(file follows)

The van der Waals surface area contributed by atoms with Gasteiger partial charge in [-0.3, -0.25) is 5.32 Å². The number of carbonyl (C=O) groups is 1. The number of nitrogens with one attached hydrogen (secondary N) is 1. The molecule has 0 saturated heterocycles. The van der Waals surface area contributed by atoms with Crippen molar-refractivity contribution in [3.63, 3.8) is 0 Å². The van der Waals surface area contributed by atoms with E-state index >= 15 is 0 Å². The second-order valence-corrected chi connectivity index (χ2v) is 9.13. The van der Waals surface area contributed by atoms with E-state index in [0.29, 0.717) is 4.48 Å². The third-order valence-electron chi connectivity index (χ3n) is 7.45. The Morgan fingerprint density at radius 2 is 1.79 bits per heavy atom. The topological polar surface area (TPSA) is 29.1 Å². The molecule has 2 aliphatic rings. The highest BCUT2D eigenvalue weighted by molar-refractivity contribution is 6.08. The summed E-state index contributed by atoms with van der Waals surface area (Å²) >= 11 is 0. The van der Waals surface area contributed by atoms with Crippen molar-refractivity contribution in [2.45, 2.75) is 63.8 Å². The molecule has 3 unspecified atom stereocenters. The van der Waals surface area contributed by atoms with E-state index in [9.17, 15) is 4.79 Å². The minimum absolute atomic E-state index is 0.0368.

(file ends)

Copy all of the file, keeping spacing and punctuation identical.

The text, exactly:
The van der Waals surface area contributed by atoms with Gasteiger partial charge in [-0.3, -0.25) is 5.32 Å². The number of carbonyl (C=O) groups is 1. The number of nitrogens with one attached hydrogen (secondary N) is 1. The molecule has 0 saturated heterocycles. The van der Waals surface area contributed by atoms with Crippen molar-refractivity contribution in [3.63, 3.8) is 0 Å². The van der Waals surface area contributed by atoms with E-state index >= 15 is 0 Å². The second-order valence-corrected chi connectivity index (χ2v) is 9.13. The van der Waals surface area contributed by atoms with E-state index in [0.29, 0.717) is 4.48 Å². The third-order valence-electron chi connectivity index (χ3n) is 7.45. The Morgan fingerprint density at radius 2 is 1.79 bits per heavy atom. The topological polar surface area (TPSA) is 29.1 Å². The molecule has 2 aliphatic rings. The highest BCUT2D eigenvalue weighted by molar-refractivity contribution is 6.08. The summed E-state index contributed by atoms with van der Waals surface area (Å²) >= 11 is 0. The van der Waals surface area contributed by atoms with Crippen molar-refractivity contribution in [2.45, 2.75) is 63.8 Å². The molecule has 3 unspecified atom stereocenters. The van der Waals surface area contributed by atoms with E-state index in [9.17, 15) is 4.79 Å². The minimum absolute atomic E-state index is 0.0368.